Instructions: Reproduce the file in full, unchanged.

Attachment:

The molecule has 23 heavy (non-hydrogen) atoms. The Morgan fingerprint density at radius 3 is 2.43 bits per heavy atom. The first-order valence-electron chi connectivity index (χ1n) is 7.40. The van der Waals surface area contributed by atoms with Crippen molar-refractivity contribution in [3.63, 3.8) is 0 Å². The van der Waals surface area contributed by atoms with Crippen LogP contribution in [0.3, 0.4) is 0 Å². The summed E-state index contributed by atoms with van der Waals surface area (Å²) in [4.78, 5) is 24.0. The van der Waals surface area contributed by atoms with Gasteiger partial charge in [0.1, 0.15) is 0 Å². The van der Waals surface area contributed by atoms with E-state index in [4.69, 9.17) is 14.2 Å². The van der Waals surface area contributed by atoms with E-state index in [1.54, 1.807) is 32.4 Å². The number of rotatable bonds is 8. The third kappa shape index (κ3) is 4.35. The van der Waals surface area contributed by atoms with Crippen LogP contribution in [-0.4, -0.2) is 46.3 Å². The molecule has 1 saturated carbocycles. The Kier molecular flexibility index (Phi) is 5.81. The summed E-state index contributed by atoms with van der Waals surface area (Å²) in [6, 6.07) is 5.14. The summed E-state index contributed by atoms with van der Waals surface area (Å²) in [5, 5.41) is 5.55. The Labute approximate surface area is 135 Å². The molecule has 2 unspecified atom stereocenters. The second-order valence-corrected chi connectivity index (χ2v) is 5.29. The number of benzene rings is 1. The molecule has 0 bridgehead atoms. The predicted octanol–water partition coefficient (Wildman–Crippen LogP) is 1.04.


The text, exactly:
The molecule has 23 heavy (non-hydrogen) atoms. The Morgan fingerprint density at radius 3 is 2.43 bits per heavy atom. The first-order valence-electron chi connectivity index (χ1n) is 7.40. The van der Waals surface area contributed by atoms with Crippen molar-refractivity contribution in [3.63, 3.8) is 0 Å². The van der Waals surface area contributed by atoms with Crippen LogP contribution in [0.3, 0.4) is 0 Å². The summed E-state index contributed by atoms with van der Waals surface area (Å²) in [4.78, 5) is 24.0. The van der Waals surface area contributed by atoms with Gasteiger partial charge in [0.1, 0.15) is 0 Å². The van der Waals surface area contributed by atoms with E-state index in [4.69, 9.17) is 14.2 Å². The van der Waals surface area contributed by atoms with E-state index in [1.54, 1.807) is 32.4 Å². The number of rotatable bonds is 8. The third kappa shape index (κ3) is 4.35. The van der Waals surface area contributed by atoms with Crippen LogP contribution in [-0.4, -0.2) is 46.3 Å². The molecule has 1 saturated carbocycles. The Kier molecular flexibility index (Phi) is 5.81. The summed E-state index contributed by atoms with van der Waals surface area (Å²) in [6, 6.07) is 5.14. The summed E-state index contributed by atoms with van der Waals surface area (Å²) in [5, 5.41) is 5.55. The Labute approximate surface area is 135 Å². The molecule has 2 unspecified atom stereocenters. The second-order valence-corrected chi connectivity index (χ2v) is 5.29. The number of benzene rings is 1. The molecule has 0 bridgehead atoms. The predicted octanol–water partition coefficient (Wildman–Crippen LogP) is 1.04.